By: Robert Spence
On Monday the Senate will vote on the Marketplace Fairness Act, an internet sales tax bill aimed at taxing out-of-state online retailers. The US Senate has scheduled an early-evening vote and if passed, will overturn a 1992 Supreme Court decision that forbids states from collecting sales taxes from companies that have no physical presence (nexus) in those states.
The Fairness Act would require online retailers to collect sales tax on products sold in states other than the ones in which they have a physical presence. The law would also require any online retailer with a so-called in-state “affiliate,” such as marketers who link the retailer’s site, to collect taxes on purchases. Businesses with less than $1 million in annual revenue would be exempt from the law.
Supporters of the bill say it would enable states to collect sales taxes that already owed and not create a new tax or raise tax rates. Hundreds of trade associates, labor unions and retail organizations support the bill, declaring the ban on state taxes for internet sales hurts “brick and mortar” retailers.
The law would essentially create a centralized tax collection system that proponents say will allow states and cities to receive $23 billion more in revenue each year—taxes which they’re already owed but not collecting.
However, the Fairness Act does have its fair share of opponents. Many of the naysayers are conservatives who see the bill as a tax increase and it would allow states to abuse their tax powers and impose new tax laws.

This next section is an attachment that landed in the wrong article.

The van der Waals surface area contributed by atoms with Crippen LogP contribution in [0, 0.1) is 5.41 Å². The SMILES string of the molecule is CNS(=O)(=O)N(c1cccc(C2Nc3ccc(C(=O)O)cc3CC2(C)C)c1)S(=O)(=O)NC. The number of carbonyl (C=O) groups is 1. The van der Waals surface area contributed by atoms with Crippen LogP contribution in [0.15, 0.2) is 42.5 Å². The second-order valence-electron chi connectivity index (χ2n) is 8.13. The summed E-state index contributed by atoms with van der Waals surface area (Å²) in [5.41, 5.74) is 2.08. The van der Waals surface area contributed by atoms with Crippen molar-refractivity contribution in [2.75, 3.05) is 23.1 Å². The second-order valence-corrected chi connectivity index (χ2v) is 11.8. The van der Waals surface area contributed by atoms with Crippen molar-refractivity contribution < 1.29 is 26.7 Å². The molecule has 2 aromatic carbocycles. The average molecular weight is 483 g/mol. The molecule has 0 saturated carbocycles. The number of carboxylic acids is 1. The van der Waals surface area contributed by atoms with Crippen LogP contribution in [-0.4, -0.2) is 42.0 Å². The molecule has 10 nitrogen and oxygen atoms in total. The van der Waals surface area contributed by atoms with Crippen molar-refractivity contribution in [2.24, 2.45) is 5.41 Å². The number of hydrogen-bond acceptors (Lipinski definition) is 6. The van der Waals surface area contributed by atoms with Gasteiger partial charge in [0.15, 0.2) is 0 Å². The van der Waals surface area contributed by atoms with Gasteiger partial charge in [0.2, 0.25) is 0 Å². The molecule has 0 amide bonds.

“Less money in the pockets of people, more money for big governments,” says the Heritage Foundation.
According to Americans for Tax Reform, Grover Norquist’s group, “When a state is crazy and has sales taxes that go too high, people will travel to a different state and buy something, they’ll buy online or through catalogs.”
Norquist goes on to say, “That competition keeps states from being too abusive to citizens in their states. This law, if it were to pass, would allow Alabama politicians to reach into New York and tax New York businesses.”
Depending on the state and tax laws, consumers may end up seeing a significant increase in what they’re used to paying. For example, a $1000 product sent to New Jersey could carry a $70 tax, while a resident in Maine might only pay $50 in sales tax on the same purchase.
As the question rages on whether states should charge out-of-state retailers, a recent national poll from Quinnipiac University shows that 56 percent of voters said they think items and services purchased on the Internet should not be subject to state sales taxes, while just 37 percent said they should be.